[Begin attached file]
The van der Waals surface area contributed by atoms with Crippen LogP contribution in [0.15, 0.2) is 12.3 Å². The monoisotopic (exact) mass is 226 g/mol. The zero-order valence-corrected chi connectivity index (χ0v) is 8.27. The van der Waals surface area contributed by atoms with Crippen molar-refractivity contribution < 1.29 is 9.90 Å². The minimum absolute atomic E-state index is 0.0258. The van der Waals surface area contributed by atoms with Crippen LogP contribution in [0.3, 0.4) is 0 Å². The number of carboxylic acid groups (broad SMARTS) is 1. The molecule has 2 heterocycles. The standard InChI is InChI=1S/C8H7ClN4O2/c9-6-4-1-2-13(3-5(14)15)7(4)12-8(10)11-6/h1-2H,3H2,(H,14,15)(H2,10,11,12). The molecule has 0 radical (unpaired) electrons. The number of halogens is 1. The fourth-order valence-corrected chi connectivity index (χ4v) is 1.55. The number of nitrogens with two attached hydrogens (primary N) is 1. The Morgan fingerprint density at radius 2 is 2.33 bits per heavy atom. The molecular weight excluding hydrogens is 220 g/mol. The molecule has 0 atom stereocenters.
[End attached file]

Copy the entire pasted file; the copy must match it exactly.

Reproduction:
The van der Waals surface area contributed by atoms with Crippen LogP contribution in [0.15, 0.2) is 12.3 Å². The monoisotopic (exact) mass is 226 g/mol. The zero-order valence-corrected chi connectivity index (χ0v) is 8.27. The van der Waals surface area contributed by atoms with Crippen molar-refractivity contribution < 1.29 is 9.90 Å². The minimum absolute atomic E-state index is 0.0258. The van der Waals surface area contributed by atoms with Crippen LogP contribution in [0.3, 0.4) is 0 Å². The number of carboxylic acid groups (broad SMARTS) is 1. The molecule has 2 heterocycles. The standard InChI is InChI=1S/C8H7ClN4O2/c9-6-4-1-2-13(3-5(14)15)7(4)12-8(10)11-6/h1-2H,3H2,(H,14,15)(H2,10,11,12). The molecule has 0 radical (unpaired) electrons. The number of halogens is 1. The fourth-order valence-corrected chi connectivity index (χ4v) is 1.55. The number of nitrogens with two attached hydrogens (primary N) is 1. The Morgan fingerprint density at radius 2 is 2.33 bits per heavy atom. The molecular weight excluding hydrogens is 220 g/mol. The molecule has 0 atom stereocenters.